The Future of American Education
Throughout the history of education in America, curricula have been expanded to meet individual and societal needs. There has been and will continue to be exploration of issues concerning the future of education. Four issues that have emerged in the 1980's are consumarism, privatism, technology, and quality of life. A "consumer" approach to education could mean that curriculum would change according to popular trends or whims and that public education could become fragmented, aimless, and weak. The growing trends toward censorship and creationism pose new challenges to educators and education. There are attempts to search for and destroy those elements within the public schools that promote the development of free, inquiring minds. However, there is value to be gained from any form of instruction that acquaints students with a moral philosophy and which forces them to think carefully and rigorously about problems. Technology in education, referred to as the silicon era, need not be demeaning, limiting, or dangerous to free will; it can be used to release human energy for the improvement of mankind. Educators are challenged by the need to integrate the microcomputer into a curriculum that meets educational objectives while retaining humanity. Quality of life for students, teachers, and society entails the health and wellness of the individual as essential to a fully, satisfactorily functioning social order. (JD)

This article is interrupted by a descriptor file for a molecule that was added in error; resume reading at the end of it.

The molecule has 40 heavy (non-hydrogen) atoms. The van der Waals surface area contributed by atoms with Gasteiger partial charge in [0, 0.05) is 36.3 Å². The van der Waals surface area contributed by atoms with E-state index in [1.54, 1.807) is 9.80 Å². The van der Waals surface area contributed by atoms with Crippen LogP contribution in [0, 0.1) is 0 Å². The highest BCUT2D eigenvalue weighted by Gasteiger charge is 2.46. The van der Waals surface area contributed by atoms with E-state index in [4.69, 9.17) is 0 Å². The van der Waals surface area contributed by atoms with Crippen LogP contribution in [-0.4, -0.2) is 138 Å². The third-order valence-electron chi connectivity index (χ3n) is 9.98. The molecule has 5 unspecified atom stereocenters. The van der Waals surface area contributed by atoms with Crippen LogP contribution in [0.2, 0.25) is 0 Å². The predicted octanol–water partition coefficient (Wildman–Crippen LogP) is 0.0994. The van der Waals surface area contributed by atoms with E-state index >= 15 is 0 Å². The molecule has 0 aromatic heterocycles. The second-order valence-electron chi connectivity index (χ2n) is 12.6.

Van Patten, J. The Future of American Education.
Cited ByView References & Citations Map
Sara Dexter, University of Virginia, United States; Aaron H. Doering & Eric Riedel, University of Minnesota, United States
Journal of Technology and Teacher Education Vol. 14, No. 2 (April 2006) pp. 325–345
Xiangui Yang, Mingli Xiao & Shuyan Wang, Ohio University, United States
Society for Information Technology & Teacher Education International Conference 2004 (2004) pp. 2765–2766
Cheryl Mason Bolick, University of North Carolina, United States; David Hicks, Virginia Tech, United States; John Lee, Georgia State University, United States; Philip Molebash, San Diego State University, United States; Peter Doolittle, Virginia Tech, United States
AACE Journal Vol. 12, No. 2 (April 2004) pp. 198–217
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